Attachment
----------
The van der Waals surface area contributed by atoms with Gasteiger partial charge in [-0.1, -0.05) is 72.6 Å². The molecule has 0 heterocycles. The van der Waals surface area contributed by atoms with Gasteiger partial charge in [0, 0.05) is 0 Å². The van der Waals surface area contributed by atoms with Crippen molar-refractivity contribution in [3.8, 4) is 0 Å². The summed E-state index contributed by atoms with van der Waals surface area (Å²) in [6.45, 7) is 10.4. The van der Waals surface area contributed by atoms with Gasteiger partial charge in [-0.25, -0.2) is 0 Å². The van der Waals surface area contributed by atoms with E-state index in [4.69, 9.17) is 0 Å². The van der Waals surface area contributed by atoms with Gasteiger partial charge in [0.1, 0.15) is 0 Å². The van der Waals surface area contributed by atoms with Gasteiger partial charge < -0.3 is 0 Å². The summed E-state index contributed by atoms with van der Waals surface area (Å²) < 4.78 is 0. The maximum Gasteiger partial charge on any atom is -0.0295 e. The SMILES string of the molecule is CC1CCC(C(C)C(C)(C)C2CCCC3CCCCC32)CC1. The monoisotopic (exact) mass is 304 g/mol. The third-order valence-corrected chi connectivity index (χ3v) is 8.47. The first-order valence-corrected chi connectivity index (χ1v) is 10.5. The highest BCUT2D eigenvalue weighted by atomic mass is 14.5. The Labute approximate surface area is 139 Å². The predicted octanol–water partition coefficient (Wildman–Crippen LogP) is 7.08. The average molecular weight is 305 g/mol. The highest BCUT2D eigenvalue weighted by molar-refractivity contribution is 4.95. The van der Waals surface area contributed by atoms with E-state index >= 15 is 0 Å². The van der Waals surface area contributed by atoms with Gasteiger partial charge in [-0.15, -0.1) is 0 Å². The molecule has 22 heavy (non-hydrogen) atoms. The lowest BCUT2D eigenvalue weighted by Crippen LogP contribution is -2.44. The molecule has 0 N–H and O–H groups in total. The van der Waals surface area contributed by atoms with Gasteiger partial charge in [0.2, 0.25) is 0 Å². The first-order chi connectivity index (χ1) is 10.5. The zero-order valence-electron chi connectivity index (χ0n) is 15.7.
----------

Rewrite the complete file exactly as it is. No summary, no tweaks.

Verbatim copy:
The van der Waals surface area contributed by atoms with Gasteiger partial charge in [-0.1, -0.05) is 72.6 Å². The molecule has 0 heterocycles. The van der Waals surface area contributed by atoms with Gasteiger partial charge in [0, 0.05) is 0 Å². The van der Waals surface area contributed by atoms with Crippen molar-refractivity contribution in [3.8, 4) is 0 Å². The summed E-state index contributed by atoms with van der Waals surface area (Å²) in [6.45, 7) is 10.4. The van der Waals surface area contributed by atoms with Gasteiger partial charge in [-0.25, -0.2) is 0 Å². The van der Waals surface area contributed by atoms with E-state index in [4.69, 9.17) is 0 Å². The van der Waals surface area contributed by atoms with Gasteiger partial charge in [0.1, 0.15) is 0 Å². The van der Waals surface area contributed by atoms with Gasteiger partial charge < -0.3 is 0 Å². The summed E-state index contributed by atoms with van der Waals surface area (Å²) < 4.78 is 0. The maximum Gasteiger partial charge on any atom is -0.0295 e. The SMILES string of the molecule is CC1CCC(C(C)C(C)(C)C2CCCC3CCCCC32)CC1. The monoisotopic (exact) mass is 304 g/mol. The third-order valence-corrected chi connectivity index (χ3v) is 8.47. The first-order valence-corrected chi connectivity index (χ1v) is 10.5. The highest BCUT2D eigenvalue weighted by atomic mass is 14.5. The Labute approximate surface area is 139 Å². The predicted octanol–water partition coefficient (Wildman–Crippen LogP) is 7.08. The average molecular weight is 305 g/mol. The highest BCUT2D eigenvalue weighted by molar-refractivity contribution is 4.95. The van der Waals surface area contributed by atoms with E-state index >= 15 is 0 Å². The van der Waals surface area contributed by atoms with Gasteiger partial charge in [-0.15, -0.1) is 0 Å². The molecule has 22 heavy (non-hydrogen) atoms. The lowest BCUT2D eigenvalue weighted by Crippen LogP contribution is -2.44. The molecule has 0 N–H and O–H groups in total. The van der Waals surface area contributed by atoms with Gasteiger partial charge in [0.2, 0.25) is 0 Å². The first-order chi connectivity index (χ1) is 10.5. The zero-order valence-electron chi connectivity index (χ0n) is 15.7.